UNITED STATES─In this era of the Coronavirus endemic, it can be reassuring to know that we Americans have faced similar challenges throughout our history. Men once stood in soup kitchen lines during the Great Depression, and yet shared their food with those who were hungrier. We endured shortages and harsh lifestyle changes during World War II, yet women grew Victory Gardens to share with their neighbors. We saw drastic changes to our everyday lives after 9-11, donating vast amounts of money to the families of those who perished, and adjusting to increased screenings with patience and good humor.

In each of these challenges, we saw courtesy, fortitude and a working-together mentality that got us through and beyond what we thought at the time was insurmountable. We will do it again.

In the annals of history, Americans have been fortunate to have led a privileged life, especially compared with the extreme poverty and harsh regimes experienced by many around the world.  But we nevertheless are not soft in grit and determination when we are tested in difficult times. It’s not always apparent how resilient we can be, but when we are faced with an adversity, we always manage to collectively rise to the occasion.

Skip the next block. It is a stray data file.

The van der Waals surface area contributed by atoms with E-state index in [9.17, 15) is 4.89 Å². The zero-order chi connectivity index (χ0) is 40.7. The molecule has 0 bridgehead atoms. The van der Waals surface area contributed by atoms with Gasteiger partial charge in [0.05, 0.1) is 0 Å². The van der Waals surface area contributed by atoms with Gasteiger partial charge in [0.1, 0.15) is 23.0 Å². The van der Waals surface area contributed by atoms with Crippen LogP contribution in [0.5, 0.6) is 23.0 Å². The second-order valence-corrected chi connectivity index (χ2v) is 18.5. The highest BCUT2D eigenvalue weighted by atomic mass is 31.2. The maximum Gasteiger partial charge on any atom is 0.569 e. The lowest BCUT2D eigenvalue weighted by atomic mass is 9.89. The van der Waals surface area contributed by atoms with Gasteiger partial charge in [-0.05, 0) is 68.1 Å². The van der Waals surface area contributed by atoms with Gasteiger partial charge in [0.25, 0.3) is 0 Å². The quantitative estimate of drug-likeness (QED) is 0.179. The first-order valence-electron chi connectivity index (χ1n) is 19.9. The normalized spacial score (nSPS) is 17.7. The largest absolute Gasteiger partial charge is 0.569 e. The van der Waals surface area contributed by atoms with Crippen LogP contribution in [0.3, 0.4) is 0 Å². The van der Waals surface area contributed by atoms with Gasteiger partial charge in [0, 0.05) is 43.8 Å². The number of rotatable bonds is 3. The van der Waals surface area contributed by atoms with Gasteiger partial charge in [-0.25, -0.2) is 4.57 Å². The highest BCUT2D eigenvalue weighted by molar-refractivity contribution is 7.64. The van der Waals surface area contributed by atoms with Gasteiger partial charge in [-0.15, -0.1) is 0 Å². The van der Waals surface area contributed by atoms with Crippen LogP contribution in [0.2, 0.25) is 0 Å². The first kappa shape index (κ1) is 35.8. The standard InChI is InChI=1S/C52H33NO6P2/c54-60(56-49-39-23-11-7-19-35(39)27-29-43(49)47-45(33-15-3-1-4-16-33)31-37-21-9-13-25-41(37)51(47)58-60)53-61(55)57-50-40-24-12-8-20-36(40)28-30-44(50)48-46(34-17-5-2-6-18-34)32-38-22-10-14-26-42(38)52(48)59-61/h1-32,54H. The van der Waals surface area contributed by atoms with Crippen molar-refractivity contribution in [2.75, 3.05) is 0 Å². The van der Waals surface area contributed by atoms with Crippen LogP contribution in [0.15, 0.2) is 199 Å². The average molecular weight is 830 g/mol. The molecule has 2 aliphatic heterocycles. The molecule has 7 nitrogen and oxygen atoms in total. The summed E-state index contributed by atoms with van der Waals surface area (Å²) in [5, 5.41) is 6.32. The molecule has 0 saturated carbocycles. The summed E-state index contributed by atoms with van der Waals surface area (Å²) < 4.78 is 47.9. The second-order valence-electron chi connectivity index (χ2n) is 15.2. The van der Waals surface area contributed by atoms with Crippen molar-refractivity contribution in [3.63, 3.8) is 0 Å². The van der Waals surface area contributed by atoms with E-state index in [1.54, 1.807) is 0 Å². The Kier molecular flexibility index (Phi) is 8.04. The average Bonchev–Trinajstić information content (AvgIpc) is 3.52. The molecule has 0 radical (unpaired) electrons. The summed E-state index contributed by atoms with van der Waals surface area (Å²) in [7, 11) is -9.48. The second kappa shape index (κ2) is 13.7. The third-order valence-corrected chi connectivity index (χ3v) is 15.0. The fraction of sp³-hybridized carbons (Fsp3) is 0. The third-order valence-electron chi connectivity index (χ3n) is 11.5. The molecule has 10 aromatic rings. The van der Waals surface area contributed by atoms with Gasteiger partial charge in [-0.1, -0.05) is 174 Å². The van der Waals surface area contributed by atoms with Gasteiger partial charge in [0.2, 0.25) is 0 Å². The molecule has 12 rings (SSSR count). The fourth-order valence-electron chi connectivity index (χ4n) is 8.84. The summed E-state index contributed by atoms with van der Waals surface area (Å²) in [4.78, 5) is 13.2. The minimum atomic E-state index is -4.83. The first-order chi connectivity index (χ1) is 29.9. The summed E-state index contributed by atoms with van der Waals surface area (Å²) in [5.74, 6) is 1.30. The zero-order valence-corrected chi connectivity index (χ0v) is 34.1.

Like now, as our world is closing in on us, we understand the alarming reasons for being shut out of arenas, theaters, restaurants, theme parks and much more.  And although we undoubtedly feel a serious sense of unease as we try to comprehend the wave of illness about to descend upon us, our reactions are not hysteria. Once again, we likely see a greater effort by those around us who want to calm others, almost as a way of calming themselves.

There is one big difference to this national emergency compared to others in the past. We are simply asked or encouraged or ordered to stay away from crowds; besides carefully and frequently washing our hands, that’s about it.

President Kennedy asked not what our country can do for us, but what we can do for our country. This recent on-line post offers both levity and common sense to his declaration: Your grandparents were called to go to war. You are called to sit on your couch. You can do this.